If your cell phone is like mine, it wants to update itself seemingly every other week. And if the notifications are to be believed, it is critically important to your well-being that it be updated immediately. Or it’s critically important to your phone’s well-being. Or something. It’s not exactly clear.
My tendency is to ignore the notifications for a number of days until it issues me a sort of ultimatum, minus Liam Neeson’s calm yet foreboding tone: “We will update you whenever we want, unless you do it right now.”
Ugh. Right in the middle of an office meeting.
If “Big Update” was ever an interest group, I have to assume this is how they’d behave. Defeated, I permit the update.
I’m not entirely sure what changed from system 6.2.1b to 6.2.1c, but I have a hard time imagining it was terribly important.
The Operating Systems of the World
Civilizations have operating systems as well. Institutions, laws, and cultural mores change over time. Robust operating systems feature built-in mechanisms to audit and edit themselves as needed. Changes take place, usually slowly, sometimes rapidly.
The last time we experienced a period of rapid updates was nearly 100 years ago. Today, we are going to take a look at that update—specifically, in terms of the economy.
The 1930s. The Great Depression. The nation went from a euphoric stock market run to 25% unemployment in a few short years. As you can imagine, the superlative concern for policymakers (and the dismal economists who informed them) was ensuring that unemployment could be managed down to as low a level as possible. Economic theory of the time focused on the intersection of production factors (predominantly labor and capital) yielding an economy’s maximum possible productivity.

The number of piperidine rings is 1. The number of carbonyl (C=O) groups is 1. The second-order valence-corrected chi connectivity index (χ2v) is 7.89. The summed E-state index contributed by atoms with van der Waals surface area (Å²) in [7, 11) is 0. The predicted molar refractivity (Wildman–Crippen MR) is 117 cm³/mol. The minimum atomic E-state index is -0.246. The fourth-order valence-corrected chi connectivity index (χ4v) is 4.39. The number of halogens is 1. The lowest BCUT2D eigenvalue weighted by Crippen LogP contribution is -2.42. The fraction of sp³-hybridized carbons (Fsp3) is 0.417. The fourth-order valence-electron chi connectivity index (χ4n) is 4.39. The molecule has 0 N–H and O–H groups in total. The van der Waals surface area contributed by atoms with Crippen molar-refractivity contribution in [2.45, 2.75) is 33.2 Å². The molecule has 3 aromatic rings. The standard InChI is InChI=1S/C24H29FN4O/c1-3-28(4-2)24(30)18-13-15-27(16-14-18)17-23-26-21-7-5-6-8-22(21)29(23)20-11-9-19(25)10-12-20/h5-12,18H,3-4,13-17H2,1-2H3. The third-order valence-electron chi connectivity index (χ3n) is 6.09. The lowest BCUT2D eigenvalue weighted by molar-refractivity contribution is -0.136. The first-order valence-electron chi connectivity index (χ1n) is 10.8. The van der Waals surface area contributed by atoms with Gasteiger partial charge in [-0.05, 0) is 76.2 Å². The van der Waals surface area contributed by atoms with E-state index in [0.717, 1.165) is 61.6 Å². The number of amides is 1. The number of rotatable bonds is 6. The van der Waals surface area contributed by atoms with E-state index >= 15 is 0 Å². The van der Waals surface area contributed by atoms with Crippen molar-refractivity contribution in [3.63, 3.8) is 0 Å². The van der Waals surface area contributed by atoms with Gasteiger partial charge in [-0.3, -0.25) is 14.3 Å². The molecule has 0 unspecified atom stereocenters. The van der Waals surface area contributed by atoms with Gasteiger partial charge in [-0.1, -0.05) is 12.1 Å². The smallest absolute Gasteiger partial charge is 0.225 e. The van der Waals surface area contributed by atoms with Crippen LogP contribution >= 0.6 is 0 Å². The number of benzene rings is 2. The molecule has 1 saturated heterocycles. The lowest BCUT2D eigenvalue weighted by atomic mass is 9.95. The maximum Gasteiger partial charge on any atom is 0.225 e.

He was younger than his contemporaries, but John Maynard Keynes was widely acknowledged as the most clairvoyant and savvy economic theorist of the era. His groundbreaking idea? Government should accrue tax revenues during times of economic growth and then increase spending, specifically in times of economic recession—the idea here being that the government would be accumulating a surplus during good times. Then, in times of economic downturn, the government would draw from this surplus to increase its spending.
This would have a stimulative effect on the economy at the time when it would be most needed. It would also function as a natural stabilizer, meaning lower highs but higher lows. At the end of the day, that’s what consumers and businesses both want most anyway: stability.
Nowadays, that seems kind of obvious, but it was a major update for its time. For instance, consider the unprecedented proportion of the U.S. population that now lives in urban areas. In 1820, less than 10% of the United States lived in an urban area. By 1920, just over 50% did. Our livelihoods were a function of harvest seasons for 99% of human history. Today, we live for manufacturing demand.
The industrialization of the West enabled the surpluses of productivity that would lead to greater cyclical boom and bust. The basis for our economic thought is armies of laborers filling multiplexes of factory buildings. Keynes’s beliefs have been accepted in economic scholarship as the “orthodoxy,” with subscription to alternative schools of thought described as “heterodox.”
And this would be fine, except for the fact that today’s Keynesian orthodoxy does not apply to the 21st-century American economy. Indeed, while manufacturing was the primary driver of the economy 100 years ago, we’ve spent the entire postwar period de-industrializing. Today, almost three-quarters of the labor force works in the services sector, with about 15% still working in manufacturing.
So, when unemployment numbers are down around all-time lows, but consumers appear not to be benefiting from this circumstance, we have to check to see if there are any updates available for our understanding of this issue. That’ll be a topic for another day.